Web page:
Muscat: Focus on good education, quality healthcare and more opportunities being made available have contributed to Oman’s global ranking among the top 50 countries with the highest Human Development Index (HDI) across the world.
The new 2018 Statistical Update released by the United Nations Development Programme (UNDP) saw Oman ranked 48th in the world, with an HDI of 0.821, with Norway being ranked first at 0.953. Factors contributing towards this include life expectancy, mean and average years of schooling and gross national income per capita.
Lana Al Wreikat represents UNICEF in Oman and has been working hand-in-hand with the government to improve the quality of facilities brought to people, especially in far-flung areas.
“I want to congratulate the government of Oman for their achievement in ranking 48th on the 2018 HDI,” she said.
“This is an improvement by four places since 2016 and proof that their progressive policies, especially with regard to education, health care and social services are working to ensure better outcomes for all Omanis.”
“They have made impressive gains in increasing services for children and expanding inclusive education to ensure no child is left behind,” added Al Wreikat.
“Further efforts are being made to achieve the ambitious Tanfeedh and Omanisation goals and I have no doubt that the government will continue to bring about economic and social development for the country and its people.”
In addition, David Kalife, CEO of Oman Oil Marketing Company, which carries out many youth development and training schemes with the government, said the authorities were very keen on developing the skills of their people.
“I am not surprised that the UNDP rating for Oman is as provided, because the government is doing a lot to educate its people and make them learn the skills they will require in future,” he said.
“The world is changing and we need to adapt to that, and there are many youth development and training opportunities that the government is giving to its people.”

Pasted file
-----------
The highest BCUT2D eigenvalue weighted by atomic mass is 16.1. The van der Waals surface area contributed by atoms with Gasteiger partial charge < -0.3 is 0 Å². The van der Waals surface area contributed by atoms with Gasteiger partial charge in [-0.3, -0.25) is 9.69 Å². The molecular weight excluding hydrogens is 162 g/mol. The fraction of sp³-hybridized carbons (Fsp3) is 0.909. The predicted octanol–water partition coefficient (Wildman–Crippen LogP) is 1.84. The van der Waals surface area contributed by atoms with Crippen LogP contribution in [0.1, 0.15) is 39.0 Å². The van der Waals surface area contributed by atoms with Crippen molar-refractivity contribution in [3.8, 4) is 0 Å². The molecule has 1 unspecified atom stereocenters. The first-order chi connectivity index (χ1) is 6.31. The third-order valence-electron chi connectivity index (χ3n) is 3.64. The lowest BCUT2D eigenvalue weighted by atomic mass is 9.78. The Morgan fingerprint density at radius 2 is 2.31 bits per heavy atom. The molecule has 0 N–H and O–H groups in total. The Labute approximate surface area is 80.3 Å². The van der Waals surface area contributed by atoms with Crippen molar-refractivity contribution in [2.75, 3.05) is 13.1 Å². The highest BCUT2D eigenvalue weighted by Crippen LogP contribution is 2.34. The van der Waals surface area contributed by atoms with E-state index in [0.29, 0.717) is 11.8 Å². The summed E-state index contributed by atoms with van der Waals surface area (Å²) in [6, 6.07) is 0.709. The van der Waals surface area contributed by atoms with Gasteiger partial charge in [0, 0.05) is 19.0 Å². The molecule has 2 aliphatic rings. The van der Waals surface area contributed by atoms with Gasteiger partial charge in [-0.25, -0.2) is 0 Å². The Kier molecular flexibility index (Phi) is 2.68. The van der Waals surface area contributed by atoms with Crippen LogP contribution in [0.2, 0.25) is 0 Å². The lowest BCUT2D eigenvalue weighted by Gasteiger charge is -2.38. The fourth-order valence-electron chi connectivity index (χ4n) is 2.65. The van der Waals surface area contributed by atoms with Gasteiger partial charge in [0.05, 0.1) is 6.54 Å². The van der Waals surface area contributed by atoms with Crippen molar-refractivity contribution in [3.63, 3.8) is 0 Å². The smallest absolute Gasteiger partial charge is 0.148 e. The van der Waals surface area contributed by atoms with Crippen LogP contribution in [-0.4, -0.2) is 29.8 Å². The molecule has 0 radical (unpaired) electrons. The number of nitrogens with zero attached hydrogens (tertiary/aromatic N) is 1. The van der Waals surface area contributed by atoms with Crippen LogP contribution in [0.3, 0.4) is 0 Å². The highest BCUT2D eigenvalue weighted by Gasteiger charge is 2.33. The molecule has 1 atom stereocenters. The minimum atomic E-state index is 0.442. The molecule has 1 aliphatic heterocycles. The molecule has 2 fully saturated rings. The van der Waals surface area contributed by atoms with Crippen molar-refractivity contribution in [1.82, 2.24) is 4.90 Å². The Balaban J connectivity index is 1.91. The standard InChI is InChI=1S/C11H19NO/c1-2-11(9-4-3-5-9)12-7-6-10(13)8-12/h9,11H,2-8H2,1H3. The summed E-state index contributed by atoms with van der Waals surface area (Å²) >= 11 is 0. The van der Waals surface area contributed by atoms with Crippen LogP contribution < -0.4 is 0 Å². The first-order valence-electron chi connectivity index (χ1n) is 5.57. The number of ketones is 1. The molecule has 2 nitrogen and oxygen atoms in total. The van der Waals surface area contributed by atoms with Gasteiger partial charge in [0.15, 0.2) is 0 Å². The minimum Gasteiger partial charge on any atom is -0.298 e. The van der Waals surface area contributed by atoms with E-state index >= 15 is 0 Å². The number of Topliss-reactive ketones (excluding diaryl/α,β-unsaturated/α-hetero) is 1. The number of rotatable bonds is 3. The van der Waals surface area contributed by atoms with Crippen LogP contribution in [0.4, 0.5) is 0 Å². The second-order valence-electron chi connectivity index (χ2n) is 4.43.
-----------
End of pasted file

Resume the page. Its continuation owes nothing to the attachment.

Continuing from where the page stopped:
“We have a significant budget towards such programmes and I believe all companies have a similar responsibility to developing proper skills towards the population in a sustainable manner, and in a way that suits their needs,” added Kalife.
“Each community’s needs will be different, and you can’t just do a copy-paste action and assume that one programme will work for everybody.”
The UNDP report has been created with one eye firmly on the UN’s 2030 Sustainable Development Goals (SDGs), which include 17 goals for a better life for humankind, which include no poverty, no hunger, good health and well-being, good education, gender equality and clean water and sanitation, among others.
Achim Steiner, UNDP administrator, said: “The SDGs require new indicators for assessing the many faces of inequality, the impact of the global environmental crisis on people now and tomorrow, the importance of voice, and the ways in which communities, rather than individuals, are progressing.”
“These and many other topics should be re-examined with a human development lens, resulting in a new generation of Human Development Reports. As we work to embrace new data, new ideas and new partners, we will continue to ensure human progress is monitored continuously, analysed regularly and presented globally,” he added. “Today’s progress is coming at the expense of our children. A changing climate, massive declines in biodiversity, and the depletion of land and freshwater resources pose serious threats to humankind. They require an immediate and ambitious change in production and consumption patterns.”
“People, nations and economies are more connected than ever, and so are the global development issues we are facing,” added Steiner. “These issues span borders, straddle social, economic and environmental realms, and can be persisting or recurring.”